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Frozen pipes that burst and cause water damage in your home can happen in all but the warmest areas, and often when you least expect it. Here's what to do if it happens to you.
Listen to ON FREEZING PIPES or read the text below:
If you find that a pipe in your home is frozen, do not ever attempt to thaw it with a blowtorch. This method has been used, for reasons I can't explain for years, and it causes house fires, plumbing damage, and bodily harm every year.
If the situation is still dry, you'll have better luck thawing the pipes with a hand-held hair dyer, slowly working your way back from the open faucet towards the frozen spot. It's actually not the ice in the pipe that bursts it, it's the water pressure that builds between the freeze and the faucet, so be sure you open the faucet before anything else.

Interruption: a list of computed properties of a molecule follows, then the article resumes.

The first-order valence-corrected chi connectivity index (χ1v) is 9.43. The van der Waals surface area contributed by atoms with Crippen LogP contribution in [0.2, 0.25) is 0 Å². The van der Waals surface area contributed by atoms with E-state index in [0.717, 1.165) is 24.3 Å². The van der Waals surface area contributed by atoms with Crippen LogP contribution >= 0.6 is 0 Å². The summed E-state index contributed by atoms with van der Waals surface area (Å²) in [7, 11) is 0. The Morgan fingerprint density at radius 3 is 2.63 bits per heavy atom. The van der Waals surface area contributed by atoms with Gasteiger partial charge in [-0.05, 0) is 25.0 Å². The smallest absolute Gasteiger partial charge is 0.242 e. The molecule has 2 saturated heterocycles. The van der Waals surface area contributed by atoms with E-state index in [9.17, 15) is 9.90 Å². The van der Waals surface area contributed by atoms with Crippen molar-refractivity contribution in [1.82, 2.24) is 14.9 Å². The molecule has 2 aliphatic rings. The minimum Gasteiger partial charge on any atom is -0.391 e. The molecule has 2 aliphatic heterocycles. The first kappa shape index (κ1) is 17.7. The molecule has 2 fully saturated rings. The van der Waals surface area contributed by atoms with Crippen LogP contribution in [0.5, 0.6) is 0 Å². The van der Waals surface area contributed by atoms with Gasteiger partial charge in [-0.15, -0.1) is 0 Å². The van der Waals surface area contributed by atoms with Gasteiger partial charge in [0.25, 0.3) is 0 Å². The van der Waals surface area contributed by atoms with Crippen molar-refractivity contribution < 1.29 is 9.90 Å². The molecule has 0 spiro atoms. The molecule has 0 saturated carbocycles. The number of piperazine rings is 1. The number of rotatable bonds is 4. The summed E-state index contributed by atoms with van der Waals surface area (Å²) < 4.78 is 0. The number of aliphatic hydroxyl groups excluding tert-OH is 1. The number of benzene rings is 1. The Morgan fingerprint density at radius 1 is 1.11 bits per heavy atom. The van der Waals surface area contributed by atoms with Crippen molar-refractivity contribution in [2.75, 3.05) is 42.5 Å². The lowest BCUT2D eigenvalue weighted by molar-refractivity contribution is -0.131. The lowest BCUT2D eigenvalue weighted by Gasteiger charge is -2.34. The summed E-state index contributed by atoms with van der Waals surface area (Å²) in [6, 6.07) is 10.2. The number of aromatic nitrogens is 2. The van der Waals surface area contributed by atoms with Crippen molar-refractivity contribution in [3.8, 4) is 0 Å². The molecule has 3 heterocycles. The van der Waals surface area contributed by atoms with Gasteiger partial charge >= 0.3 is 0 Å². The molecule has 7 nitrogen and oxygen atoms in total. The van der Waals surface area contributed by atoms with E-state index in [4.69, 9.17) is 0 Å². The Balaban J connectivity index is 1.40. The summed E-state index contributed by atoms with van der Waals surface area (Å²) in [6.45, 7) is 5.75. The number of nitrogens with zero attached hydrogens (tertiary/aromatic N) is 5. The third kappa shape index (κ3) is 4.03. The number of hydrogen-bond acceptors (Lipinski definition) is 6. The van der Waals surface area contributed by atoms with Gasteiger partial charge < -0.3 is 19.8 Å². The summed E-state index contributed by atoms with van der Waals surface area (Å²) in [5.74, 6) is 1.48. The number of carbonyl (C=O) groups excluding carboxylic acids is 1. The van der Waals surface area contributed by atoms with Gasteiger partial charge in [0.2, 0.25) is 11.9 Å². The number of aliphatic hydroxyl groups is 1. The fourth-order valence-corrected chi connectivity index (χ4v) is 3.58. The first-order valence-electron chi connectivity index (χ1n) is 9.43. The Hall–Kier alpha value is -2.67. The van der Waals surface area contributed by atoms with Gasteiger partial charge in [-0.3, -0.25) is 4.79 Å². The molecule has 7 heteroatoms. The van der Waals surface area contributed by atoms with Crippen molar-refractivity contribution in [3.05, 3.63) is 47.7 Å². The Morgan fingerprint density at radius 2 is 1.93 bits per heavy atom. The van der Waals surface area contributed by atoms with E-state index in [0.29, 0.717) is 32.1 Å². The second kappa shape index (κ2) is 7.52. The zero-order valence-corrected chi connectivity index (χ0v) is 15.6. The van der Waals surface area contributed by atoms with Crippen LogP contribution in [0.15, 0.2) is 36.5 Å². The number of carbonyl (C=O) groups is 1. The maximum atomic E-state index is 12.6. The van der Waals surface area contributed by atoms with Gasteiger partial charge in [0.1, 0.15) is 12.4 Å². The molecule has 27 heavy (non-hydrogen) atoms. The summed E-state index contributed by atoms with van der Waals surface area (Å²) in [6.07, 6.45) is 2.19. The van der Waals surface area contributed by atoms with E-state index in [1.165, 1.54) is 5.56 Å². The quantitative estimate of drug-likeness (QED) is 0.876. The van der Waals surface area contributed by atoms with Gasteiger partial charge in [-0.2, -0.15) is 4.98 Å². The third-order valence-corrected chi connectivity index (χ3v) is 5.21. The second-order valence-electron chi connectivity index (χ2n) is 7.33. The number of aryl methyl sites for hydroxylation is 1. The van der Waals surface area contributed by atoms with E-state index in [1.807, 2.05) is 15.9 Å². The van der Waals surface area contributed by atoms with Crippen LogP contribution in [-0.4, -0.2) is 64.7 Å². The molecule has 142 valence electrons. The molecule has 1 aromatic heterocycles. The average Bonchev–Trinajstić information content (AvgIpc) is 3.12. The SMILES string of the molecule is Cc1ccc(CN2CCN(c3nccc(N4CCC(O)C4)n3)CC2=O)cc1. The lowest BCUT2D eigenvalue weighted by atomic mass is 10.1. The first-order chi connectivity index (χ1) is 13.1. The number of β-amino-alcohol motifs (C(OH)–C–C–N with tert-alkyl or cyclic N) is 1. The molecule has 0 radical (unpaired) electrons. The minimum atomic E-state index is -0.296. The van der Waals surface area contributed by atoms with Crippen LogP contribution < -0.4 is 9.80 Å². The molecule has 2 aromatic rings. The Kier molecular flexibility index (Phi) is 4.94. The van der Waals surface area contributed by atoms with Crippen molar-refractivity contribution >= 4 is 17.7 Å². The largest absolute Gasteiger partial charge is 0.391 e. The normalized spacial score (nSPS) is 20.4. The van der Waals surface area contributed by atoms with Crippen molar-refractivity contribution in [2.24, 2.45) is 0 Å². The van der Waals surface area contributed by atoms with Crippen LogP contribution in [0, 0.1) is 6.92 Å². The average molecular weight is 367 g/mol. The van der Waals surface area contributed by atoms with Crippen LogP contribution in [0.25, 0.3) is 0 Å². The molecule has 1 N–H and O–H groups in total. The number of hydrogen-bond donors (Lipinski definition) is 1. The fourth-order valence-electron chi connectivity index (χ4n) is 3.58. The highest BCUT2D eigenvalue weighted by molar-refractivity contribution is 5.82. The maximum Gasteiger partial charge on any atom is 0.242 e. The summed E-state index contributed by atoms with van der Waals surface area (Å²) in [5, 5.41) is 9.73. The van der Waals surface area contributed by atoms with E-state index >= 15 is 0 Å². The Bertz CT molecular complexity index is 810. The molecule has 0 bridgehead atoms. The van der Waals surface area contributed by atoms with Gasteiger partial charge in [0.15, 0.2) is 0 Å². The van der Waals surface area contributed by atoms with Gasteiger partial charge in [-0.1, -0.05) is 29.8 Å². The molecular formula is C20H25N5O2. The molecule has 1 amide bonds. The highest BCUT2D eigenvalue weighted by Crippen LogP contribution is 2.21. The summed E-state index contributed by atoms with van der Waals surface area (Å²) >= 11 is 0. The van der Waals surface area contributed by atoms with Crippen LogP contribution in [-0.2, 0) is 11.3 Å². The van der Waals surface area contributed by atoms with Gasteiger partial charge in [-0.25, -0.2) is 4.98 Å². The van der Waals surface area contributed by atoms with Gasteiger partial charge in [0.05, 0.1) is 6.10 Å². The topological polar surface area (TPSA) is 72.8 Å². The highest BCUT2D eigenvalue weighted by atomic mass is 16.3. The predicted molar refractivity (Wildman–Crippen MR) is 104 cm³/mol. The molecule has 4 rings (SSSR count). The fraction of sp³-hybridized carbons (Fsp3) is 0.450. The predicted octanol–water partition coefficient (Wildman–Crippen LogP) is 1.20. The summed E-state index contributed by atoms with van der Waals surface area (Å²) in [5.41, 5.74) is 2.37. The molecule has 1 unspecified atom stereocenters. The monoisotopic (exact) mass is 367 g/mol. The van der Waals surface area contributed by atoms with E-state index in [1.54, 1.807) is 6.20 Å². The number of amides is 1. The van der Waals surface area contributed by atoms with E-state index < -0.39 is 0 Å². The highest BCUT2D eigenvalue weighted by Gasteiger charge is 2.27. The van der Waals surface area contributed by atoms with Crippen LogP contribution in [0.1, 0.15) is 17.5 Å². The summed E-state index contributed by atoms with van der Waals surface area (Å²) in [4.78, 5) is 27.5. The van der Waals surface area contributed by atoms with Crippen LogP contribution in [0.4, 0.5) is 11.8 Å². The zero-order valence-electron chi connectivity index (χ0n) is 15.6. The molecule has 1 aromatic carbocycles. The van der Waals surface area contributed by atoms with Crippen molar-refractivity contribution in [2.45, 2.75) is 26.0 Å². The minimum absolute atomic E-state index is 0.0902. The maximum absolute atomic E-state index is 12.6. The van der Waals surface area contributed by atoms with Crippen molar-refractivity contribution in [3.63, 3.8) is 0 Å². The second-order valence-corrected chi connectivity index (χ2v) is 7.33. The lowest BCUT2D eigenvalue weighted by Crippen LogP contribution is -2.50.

If the pipe has already burst, shut off the main water valve to your home and call a plumber right away. And replace the burst plumbing with flexible PEX tubing this time to avoid a repeat.
Radio is a newly launched daily radio spot carried on more than 60 stations around the country (and growing). You can get your daily dose here, by listening to-or reading-Bob's 60-second home improvement radio tip of the day.
For more on winter maintenance, consider:
Everything You Need to Know about Winterizing Pipes
11 Ways to Winterize your Home on a Budget
10 DIY Pipe Fitting Projects